This question often arises when people install a new patio – should it be level or sloped? Believe it or not, there’s a good reason your patio needs to have a slope! Keep reading to find out more.
Why You Should Slope Your Patio
Having a level patio with a slight slope away from the house is vital. Without proper drainage, rainfall can collect in low spots and wash away the sand and sub-base beneath the patio, resulting in mosquitos breeding in stagnant water and potentially flooding the basement or lower levels.
Depending on the design, it’s essential to ensure the patio’s surfaces are perfectly level but also sloped slightly away from the house at a rate of 1/4 inch per foot (1″ every 4′ to 8′)- Get the parameters for a slope. This will ensure that all rainwater drains away from the house and not into it.
Furthermore, it is essential to use high-grade sub-base material when building a patio.
A good quality sub-base should consist of several layers, including crushed stone or gravel, for stability, followed by sand and then leveled with a concrete screed board before pouring concrete or laying pavers.
The entire area should be compacted using a plate compactor before concrete is poured.
In addition, proper leveling techniques are also essential when installing patios. Any dips, lumps, or irregularities in the patio’s surface must be repaired using a trowel-on patching compound before staining or sealing the patio surface.
Overall, patios need to be level with just enough slope so that rainwater will drain adequately away from the house instead of settling into low spots or collecting around its foundation.
Figuring out the Slope of a Patio
Figuring out the slope of a patio can be done in several different ways. The simplest and most accurate method is to measure the distance from the building to the outside edge, then multiply this by 1/4 or 0.25 for a 2% drop per foot.
For example, if you are measuring 20 feet, you will have an overall patio fall of 5 inches from one side to the other.
Alternatively, you can use a builder’s level to calculate the slope of an existing patio. To do this, place the level on the surface and lift one end high enough until it is level.
The distance lifted can then be divided by 4 with a 4-foot level or 2 with a 2-foot length (determining the fall per foot.) This method is handy if you match slopes created by existing patios or terrain features around your outdoor space.
How to Measure a Patio Slope from Scratch
To measure the perfect patio slope from scratch, you will need a
- Line level
1. Begin by placing a stake at the top and bottom of the patio where water will drain. Hammer the stakes into the ground securely to ensure they remain in place.
2. Then tie a string length between these two stakes so that it is taught and straight. Use the line level to check that the thread is level between these stakes. If not, adjust it until it is even along its entire length.
3. Once this is done, use your line level or measuring tape to measure the amount of slope from end to end of the patio surface.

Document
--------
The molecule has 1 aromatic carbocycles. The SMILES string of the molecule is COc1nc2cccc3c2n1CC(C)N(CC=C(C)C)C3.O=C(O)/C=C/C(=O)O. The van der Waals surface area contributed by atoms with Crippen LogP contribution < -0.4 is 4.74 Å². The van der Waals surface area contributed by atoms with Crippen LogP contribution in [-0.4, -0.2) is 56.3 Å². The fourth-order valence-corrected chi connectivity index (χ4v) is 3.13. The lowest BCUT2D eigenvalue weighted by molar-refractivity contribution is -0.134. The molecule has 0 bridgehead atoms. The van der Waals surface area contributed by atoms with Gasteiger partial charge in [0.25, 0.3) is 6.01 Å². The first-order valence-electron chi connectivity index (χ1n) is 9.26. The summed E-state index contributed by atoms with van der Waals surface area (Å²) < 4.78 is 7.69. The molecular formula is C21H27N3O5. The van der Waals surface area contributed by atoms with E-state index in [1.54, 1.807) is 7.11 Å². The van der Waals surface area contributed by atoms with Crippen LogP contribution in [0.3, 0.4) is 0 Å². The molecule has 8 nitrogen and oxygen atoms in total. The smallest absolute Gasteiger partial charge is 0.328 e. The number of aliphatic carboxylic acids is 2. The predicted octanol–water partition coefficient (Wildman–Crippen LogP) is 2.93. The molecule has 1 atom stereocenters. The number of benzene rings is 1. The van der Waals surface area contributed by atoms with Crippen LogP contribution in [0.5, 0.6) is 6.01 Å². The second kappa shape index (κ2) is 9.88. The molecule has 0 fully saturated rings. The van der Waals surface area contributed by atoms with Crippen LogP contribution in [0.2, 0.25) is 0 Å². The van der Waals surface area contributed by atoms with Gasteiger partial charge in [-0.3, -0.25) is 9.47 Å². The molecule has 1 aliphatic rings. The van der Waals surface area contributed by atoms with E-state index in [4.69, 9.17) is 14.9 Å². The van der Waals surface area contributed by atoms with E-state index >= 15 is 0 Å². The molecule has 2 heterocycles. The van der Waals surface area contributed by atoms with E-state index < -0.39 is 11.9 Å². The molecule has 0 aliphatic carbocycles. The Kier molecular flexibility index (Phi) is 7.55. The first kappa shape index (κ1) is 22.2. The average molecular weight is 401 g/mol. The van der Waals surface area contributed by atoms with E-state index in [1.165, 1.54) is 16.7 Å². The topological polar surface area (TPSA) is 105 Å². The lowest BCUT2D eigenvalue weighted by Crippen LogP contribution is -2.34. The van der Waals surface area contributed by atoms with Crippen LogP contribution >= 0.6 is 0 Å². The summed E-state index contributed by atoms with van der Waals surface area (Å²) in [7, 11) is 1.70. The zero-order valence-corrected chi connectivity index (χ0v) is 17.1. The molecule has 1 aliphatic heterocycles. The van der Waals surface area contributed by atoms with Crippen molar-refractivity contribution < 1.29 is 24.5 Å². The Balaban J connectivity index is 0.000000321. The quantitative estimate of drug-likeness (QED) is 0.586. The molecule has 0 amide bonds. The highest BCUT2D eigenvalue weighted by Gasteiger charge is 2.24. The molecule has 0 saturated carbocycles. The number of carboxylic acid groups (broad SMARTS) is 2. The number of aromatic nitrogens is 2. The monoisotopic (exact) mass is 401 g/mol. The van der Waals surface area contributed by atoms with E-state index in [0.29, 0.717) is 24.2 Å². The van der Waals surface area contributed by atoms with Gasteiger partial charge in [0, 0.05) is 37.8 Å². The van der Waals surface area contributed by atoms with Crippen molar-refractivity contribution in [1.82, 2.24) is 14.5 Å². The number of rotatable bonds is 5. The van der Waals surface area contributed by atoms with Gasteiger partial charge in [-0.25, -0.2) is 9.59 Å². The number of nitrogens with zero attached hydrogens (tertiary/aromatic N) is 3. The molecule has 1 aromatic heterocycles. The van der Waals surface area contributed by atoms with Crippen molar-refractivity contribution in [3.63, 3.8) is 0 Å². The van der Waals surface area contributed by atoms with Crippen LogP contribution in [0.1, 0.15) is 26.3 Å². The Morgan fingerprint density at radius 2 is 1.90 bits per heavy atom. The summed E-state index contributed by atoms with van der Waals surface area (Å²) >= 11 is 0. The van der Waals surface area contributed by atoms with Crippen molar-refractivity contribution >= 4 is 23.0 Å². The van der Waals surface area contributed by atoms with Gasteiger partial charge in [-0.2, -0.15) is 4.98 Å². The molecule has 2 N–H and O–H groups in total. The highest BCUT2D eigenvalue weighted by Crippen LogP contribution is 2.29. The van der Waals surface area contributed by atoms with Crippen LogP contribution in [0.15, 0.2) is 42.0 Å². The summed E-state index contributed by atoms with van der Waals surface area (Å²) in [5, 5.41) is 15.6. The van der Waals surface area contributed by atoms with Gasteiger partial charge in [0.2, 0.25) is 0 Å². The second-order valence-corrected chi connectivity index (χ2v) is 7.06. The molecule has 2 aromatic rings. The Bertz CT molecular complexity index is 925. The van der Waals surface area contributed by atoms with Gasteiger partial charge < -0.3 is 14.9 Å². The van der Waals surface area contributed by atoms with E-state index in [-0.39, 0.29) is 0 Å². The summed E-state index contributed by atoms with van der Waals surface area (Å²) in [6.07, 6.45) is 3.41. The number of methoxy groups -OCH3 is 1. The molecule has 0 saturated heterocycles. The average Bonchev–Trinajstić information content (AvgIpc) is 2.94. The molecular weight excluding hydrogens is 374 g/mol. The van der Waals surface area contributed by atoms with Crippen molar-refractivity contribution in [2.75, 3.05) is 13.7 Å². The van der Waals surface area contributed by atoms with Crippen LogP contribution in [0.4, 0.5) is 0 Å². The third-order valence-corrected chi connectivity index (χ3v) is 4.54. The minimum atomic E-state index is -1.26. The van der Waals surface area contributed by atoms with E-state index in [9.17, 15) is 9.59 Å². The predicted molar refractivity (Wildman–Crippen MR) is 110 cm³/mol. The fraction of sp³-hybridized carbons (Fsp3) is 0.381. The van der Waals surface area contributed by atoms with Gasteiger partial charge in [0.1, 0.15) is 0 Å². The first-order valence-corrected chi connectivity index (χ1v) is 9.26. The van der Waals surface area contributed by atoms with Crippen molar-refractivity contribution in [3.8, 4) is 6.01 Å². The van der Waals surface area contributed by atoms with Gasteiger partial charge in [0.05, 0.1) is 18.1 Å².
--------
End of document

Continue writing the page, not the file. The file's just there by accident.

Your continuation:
- As a general rule of thumb, 1 inch per 8 feet should be sloped for patios up to 12 feet in length; 1.5 inches per 8 feet should be sloped for 12-foot patios; and 2 inches per 8 feet should be declined for 16-foot terraces(balcony) and more extensive.
- Mark this measurement on both the top and bottom stakes so you can refer back to it later when installing your patio pavers.
TIP: When measuring your patio surface with a line level or measuring tape, consider any dips or rises in the ground beneath your patio surface.
String Line Basics
When using a string line to measure, it is crucial to be precise and keep the string line taut. Here are some tricks to help get consistent measurements:
1. First, tie off the string line on a simple set-out by creating a loop at the end, then sliding your finger in and rolling it three times over the mark.
2. Pull on either end of the string line until it is taut but not too tight. Remember that even a small amount of sag can give inaccurate results.
3. Next, roll up the string line on itself and under the string line over the mark to keep it where it needs to be.
4. Finally, twist the end of the string line so that it won’t come undone when used for measuring.
Trade Secrets When Using String Line
Watch this video by Gareth Wilson, who will clarify and demonstrate how to level and measure your slope accurately, and then subscribe to his channel if you find it helpful.
Gareth Wilson. (2019, August 3). How To Set Out Levels/String Lines When Laying A Patio [Video]. YouTube. https://www.youtube.com/watch?v=eQBNSIOLhiI
It’s essential to pay attention to any bumps or irregularities along the length of your string line, as these can contribute to an inconsistent measurement.
To avoid this, use a plumb bob at each measurement end, as this will ensure accuracy. Additionally, draw chalk lines next to each side of your measurement for added reference points when checking that your measurements are correct.
When using a string line to measure, it’s essential to ensure you always have the right amount of tension on the line. If it is tight enough, you will get an accurate measurement. Too loose, and you won’t get a good enough grip.